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New Fertilizer Production Cuts Heighten Concerns for Global Food Supplies

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Fertilizer producer Yara International last week announced further production cuts in the face of rising natural gas prices. Yara said the cuts will bring its European capacity utilization for ammonia, the main ingredient in all nitrogen fertilizers, to just 35%. 

The move, which followed cutbacks by fertilizer companies in the UK, Lithuania, Hungary, and Poland, renews fears for global agricultural production at a time when the world’s supplies of many commodities remain tight and the Russia-Ukraine war is severely limiting grain exports from the Black Sea region. The latest fertilizer production cuts could impact supplies and prices when Southern Hemisphere countries begin planting in the next few months. 

Europe-wide, fertilizer production capacity utilization, excluding Ukraine, is running at an estimated 50% for ammonia and at about 33% for nitrogen fertilizer, according to CRU Group, an independent fertilizer consultancy. Europe’s fertilizer industries are especially hard hit as Russia reduces supplies to the region of natural gas, a critical feedstock in fertilizer production. 

  • European natural gas prices (TTF Netherlands) have increased by 407% since this time last year.
  • UK prices (ICE UK Natural Gas NBP futures) gained 207% over the same period.
  • US Henry Hub natural gas prices have risen 103% year over year.

A Gro analysis, using Gro’s Global Fertilizer Impact Monitor, finds that reduced farm fertilizer usage because of tight supplies and high prices would have profound effects on food production in some parts of the world, decreasing harvests and increasing the urgency of emergency food aid relief. 

  • In many African countries, for example, fertilizer usage already is minimal and cutting it further would have an outsize effect on crop production. 
  • Other countries would see a much smaller impact from cuts to fertilizer usage, Gro’s analysis shows. 
  • Overall, total world food production would be reduced by a small fraction even under some of the most pessimistic scenarios for reduced fertilizer usage, but that outcome masks the sharply uneven effects from one country to another. 

Most of the fertilizer that European countries produce is used domestically or exported to other countries in the EU bloc. Sizable exports also go to South America, Mexico, Southeast Asia, and Africa. In March, for instance, Ghana and Brazil were among the biggest buyers of fertilizer from Belgium, the EU’s third-largest exporter. View a display in the Gro Portal of European fertilizer production and exports.

For farmers, that could mean hard-to-get fertilizer supplies, and higher input costs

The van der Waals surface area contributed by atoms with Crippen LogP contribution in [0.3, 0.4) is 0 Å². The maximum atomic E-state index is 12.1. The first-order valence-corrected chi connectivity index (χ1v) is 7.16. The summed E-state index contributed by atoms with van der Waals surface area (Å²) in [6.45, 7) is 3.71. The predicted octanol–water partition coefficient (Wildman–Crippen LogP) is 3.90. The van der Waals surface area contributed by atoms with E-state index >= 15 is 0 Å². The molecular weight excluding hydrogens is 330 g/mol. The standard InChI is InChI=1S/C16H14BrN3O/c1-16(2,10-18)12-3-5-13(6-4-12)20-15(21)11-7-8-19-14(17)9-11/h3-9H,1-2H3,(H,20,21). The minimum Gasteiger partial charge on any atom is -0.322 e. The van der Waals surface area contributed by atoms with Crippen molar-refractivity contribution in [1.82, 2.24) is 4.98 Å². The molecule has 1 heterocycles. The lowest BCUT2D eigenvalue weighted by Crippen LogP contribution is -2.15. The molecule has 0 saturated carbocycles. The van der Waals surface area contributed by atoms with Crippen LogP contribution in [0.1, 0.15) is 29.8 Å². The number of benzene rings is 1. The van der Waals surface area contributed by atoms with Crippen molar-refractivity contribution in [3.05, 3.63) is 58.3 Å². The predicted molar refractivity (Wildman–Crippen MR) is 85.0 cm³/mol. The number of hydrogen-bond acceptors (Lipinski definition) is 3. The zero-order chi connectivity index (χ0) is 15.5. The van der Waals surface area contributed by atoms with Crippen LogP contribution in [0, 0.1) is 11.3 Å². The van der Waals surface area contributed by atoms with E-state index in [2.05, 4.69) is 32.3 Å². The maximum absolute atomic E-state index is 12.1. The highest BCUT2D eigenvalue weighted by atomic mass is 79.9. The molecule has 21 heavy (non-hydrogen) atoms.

• Prices of ammonia, used to make all nitrogen fertilizers, have risen manyfold in the past couple of years. 
  • Recent trading has been volatile, with ammonia prices dropping sharply from a March 2022 peak, then increasing anew in the past month amid European plant cutbacks. 
  • The Western Europe ammonia spot price is currently around $1290 per tonne, up 3% since late July and almost six times the level of August 2020.   

Gro’s Global Fertilizer Impact Monitor quantifies the impact of reduced nitrogen fertilizer usage on production of four staple crops — corn, rice, soybeans, and wheat — in countries around the world. The Monitor, which was built with support from the Bill & Melinda Gates Foundation, and in partnership with the International Fertilizer Association (IFA) and CRU Group (CRU), models a total of seven different fertilizer application scenarios, based on application rate forecasts and scientific inputs from IFA and CRU. 

The Monitor shows that worldwide production of the four staple crops combined would decrease between 0.42% and 2.11% compared with 2021 levels, depending on the fertilizer usage scenario. 

The outcomes for individual countries vary widely. 

  • France could see combined production of the four crops drop between 0.62% and 4.08%. Those estimates, based on various fertilizer usage scenarios, don’t take into account other variables such as weather conditions, which can further impact production and yield, as shown by this display in Gro’s Climate Risk Navigator for Agriculture
  • By comparison, production in Brazil could be down as much as 1.44% or up 0.70%, depending on the fertilizer usage scenario. 
  • For some African countries, cutting fertilizer usage could have a substantial impact. Kenya’s production, for instance, could be down between 0.41% and 6.22%. Intense drought in Kenya, as shown in this display from the Gro Portal, could impact crop production to a much greater extent. 

Gro’s analysis shows that the impact of the fertilizer crisis globally is less severe than estimates by other sources had feared. Still, because of the uneven impact of the crisis, continued cuts to fertilizer production in Europe and elsewhere, especially combined with drought conditions in many parts of the world, could disproportionately affect certain countries and possibly lead to increased levels of food insecurity.

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